server to not cause premature request entity termination, it must
     _delay_ sending the response until it has read the whole request,
     in this case.

     So if there is any disagreement among implementations over what
     is an Error Status for the purpose of section 8.2.2, this creates
     a third category of responses that the server must treat
     differently from 3. and 4.  I see this category containing 3xx.

     If one of these responses is generated within the server, and the
     server wants to read all of the request entity eventually, then
     it must _delay_ sending any of the response until all of the
     request has been read.  However if the server does not want to
     read all of the request entity, it cannot assume the client is
     likely to prematurely terminate the request entity by closing or
     sending a zero length chunk.

     So the server's behaviour with this category of responses is
     different from its behaviour for responses which are consistently
     treated by implementations as errors or non-errors.  It has to
     use this third, more conservative strategy.

  6. If the server transmits a response, and in so doing discovers
     that it doesn't need any of the request entity, then it can avoid
     sending 100 (Continue).

     However, if it does not send 100 (Continue) is it true that it
     mustn't try to read another request on that connection?  I'm not
     sure.

     If the server discovers it doesn't need any of the request
     entity, but it would like the keep the connection persistent, it
     needs to use a different strategy for non-error and error
     responses:

         a. For non-error responses, if the request entity is known
            to be small from the Content-Length header or otherwise,
            it may be worth the server sending 100 (Continue) prior
            to the response anyway, reading the whole request entity
            and discarding it, and continuing to read another request.

         b. For non-error responses, if the request entity is known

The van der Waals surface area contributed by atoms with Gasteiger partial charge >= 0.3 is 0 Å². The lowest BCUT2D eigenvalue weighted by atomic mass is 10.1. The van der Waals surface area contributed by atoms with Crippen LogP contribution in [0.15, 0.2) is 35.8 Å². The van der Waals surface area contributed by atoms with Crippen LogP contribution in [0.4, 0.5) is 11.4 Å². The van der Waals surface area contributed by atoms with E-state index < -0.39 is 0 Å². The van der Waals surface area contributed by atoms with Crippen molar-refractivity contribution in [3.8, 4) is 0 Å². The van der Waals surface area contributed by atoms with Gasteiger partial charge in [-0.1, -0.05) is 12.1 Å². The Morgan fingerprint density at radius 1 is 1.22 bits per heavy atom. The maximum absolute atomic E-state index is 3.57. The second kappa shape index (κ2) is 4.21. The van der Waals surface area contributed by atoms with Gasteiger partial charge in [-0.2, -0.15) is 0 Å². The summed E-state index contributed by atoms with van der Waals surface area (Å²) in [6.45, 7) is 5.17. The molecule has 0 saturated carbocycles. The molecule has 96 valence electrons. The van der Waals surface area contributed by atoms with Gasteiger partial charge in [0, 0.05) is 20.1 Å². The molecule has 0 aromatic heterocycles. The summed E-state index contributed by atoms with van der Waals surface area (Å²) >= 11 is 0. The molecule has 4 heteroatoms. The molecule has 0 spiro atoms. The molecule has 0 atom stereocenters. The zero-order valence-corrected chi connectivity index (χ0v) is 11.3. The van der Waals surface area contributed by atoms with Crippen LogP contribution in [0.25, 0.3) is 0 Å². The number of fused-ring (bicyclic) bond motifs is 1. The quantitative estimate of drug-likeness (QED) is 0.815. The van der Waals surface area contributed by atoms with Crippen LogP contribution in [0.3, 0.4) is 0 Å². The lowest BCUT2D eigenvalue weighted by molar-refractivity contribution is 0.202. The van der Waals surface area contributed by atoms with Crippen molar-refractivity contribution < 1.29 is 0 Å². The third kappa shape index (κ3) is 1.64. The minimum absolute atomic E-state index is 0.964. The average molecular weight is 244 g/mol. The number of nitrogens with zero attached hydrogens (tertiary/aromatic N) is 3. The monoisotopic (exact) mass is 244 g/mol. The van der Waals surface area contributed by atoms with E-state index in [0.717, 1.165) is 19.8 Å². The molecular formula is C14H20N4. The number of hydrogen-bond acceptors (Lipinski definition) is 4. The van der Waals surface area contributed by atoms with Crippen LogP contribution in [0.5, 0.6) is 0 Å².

to be large, or the server doesn't wish to encourage
            an unknown size transmission over the network from the client,
            the server will avoid sending 100 (Continue), and instead
            shutdown the connection (carefully, avoiding the TCP RST
            problem) after sending the response.

         c. For error responses, the size of the request entity is not
            important.  The client will abort sending the request entity,
            and make an appropriate decision on whether to continue using
            the connection.

            100 (Continue) must be still be sent by the server if it
            wants to use the connection persistently after the error
            response.  Is this correct?  (I'm not sure).

This translates to the following logic in server code.  I would be
grateful to anyone who can offer corrections to or insight into this
logic.  It seems more complicated than I'd expected to need for
implementing lazy request entity reading for an application running on
top of the server.

    a. In all of the steps below, where it says transmit 100 (Continue)
       that may be avoided if some request entity has already
       been received.

    b. While transmitting the response, if at any time the
       transmission is blocked for writing, the server should try to
       read data from the client and save it for when the server
       application reads it, in order to resolve deadlock with less
       tolerant clients and large messages that fill TCP windows.

    c. As soon as the server application tries to read any of request
       entity, transmit 100 (Continue).

    d. If the application generates a *non-error* status, and might
       need to read some of the request entity but hasn't yet,
       transmit 100 (Continue) before the status.

    e. If the application generates a *non-error* status, and has
       already read or tried to read some of the request entity,
       transmit the status immediately.

    f. If the application generates a *non-error* status, and is
       already able to commit to not needing any of the request
       entity, but the size of the request entity is believed by the
       server to be sufficiently small that it's worth reading in
       order to maintain a persistent connection, and the connection
       is still eligible for persistence (neither side has transmitted
       Connection: close), transmit 100 (Continue) before the status.